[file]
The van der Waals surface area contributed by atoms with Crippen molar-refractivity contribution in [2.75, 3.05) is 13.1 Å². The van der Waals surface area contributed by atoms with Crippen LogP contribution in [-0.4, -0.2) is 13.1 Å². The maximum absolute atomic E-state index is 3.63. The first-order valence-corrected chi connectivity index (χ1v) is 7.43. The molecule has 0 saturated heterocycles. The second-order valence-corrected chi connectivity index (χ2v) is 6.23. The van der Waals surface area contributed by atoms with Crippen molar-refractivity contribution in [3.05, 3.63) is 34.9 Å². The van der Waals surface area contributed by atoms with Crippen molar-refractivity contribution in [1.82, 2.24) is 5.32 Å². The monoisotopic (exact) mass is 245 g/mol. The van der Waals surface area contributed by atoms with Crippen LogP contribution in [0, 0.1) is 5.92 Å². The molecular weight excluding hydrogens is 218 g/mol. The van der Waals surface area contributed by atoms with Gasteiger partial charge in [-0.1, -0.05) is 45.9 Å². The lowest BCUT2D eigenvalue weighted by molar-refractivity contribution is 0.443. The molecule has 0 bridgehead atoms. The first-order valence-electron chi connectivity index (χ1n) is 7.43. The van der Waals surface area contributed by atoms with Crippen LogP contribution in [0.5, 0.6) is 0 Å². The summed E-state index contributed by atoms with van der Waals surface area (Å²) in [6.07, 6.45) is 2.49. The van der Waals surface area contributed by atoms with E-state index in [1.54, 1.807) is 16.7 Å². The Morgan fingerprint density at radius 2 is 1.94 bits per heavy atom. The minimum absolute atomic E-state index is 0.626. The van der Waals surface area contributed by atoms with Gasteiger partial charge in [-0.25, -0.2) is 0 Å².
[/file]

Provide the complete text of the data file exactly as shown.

The van der Waals surface area contributed by atoms with Crippen molar-refractivity contribution in [2.75, 3.05) is 13.1 Å². The van der Waals surface area contributed by atoms with Crippen LogP contribution in [-0.4, -0.2) is 13.1 Å². The maximum absolute atomic E-state index is 3.63. The first-order valence-corrected chi connectivity index (χ1v) is 7.43. The molecule has 0 saturated heterocycles. The second-order valence-corrected chi connectivity index (χ2v) is 6.23. The van der Waals surface area contributed by atoms with Crippen molar-refractivity contribution in [3.05, 3.63) is 34.9 Å². The van der Waals surface area contributed by atoms with Crippen molar-refractivity contribution in [1.82, 2.24) is 5.32 Å². The monoisotopic (exact) mass is 245 g/mol. The van der Waals surface area contributed by atoms with Crippen LogP contribution in [0, 0.1) is 5.92 Å². The molecular weight excluding hydrogens is 218 g/mol. The van der Waals surface area contributed by atoms with Gasteiger partial charge in [-0.1, -0.05) is 45.9 Å². The lowest BCUT2D eigenvalue weighted by molar-refractivity contribution is 0.443. The molecule has 0 bridgehead atoms. The first-order valence-electron chi connectivity index (χ1n) is 7.43. The van der Waals surface area contributed by atoms with Crippen LogP contribution in [0.5, 0.6) is 0 Å². The summed E-state index contributed by atoms with van der Waals surface area (Å²) in [6.07, 6.45) is 2.49. The van der Waals surface area contributed by atoms with E-state index in [1.54, 1.807) is 16.7 Å². The Morgan fingerprint density at radius 2 is 1.94 bits per heavy atom. The minimum absolute atomic E-state index is 0.626. The van der Waals surface area contributed by atoms with Gasteiger partial charge in [-0.25, -0.2) is 0 Å².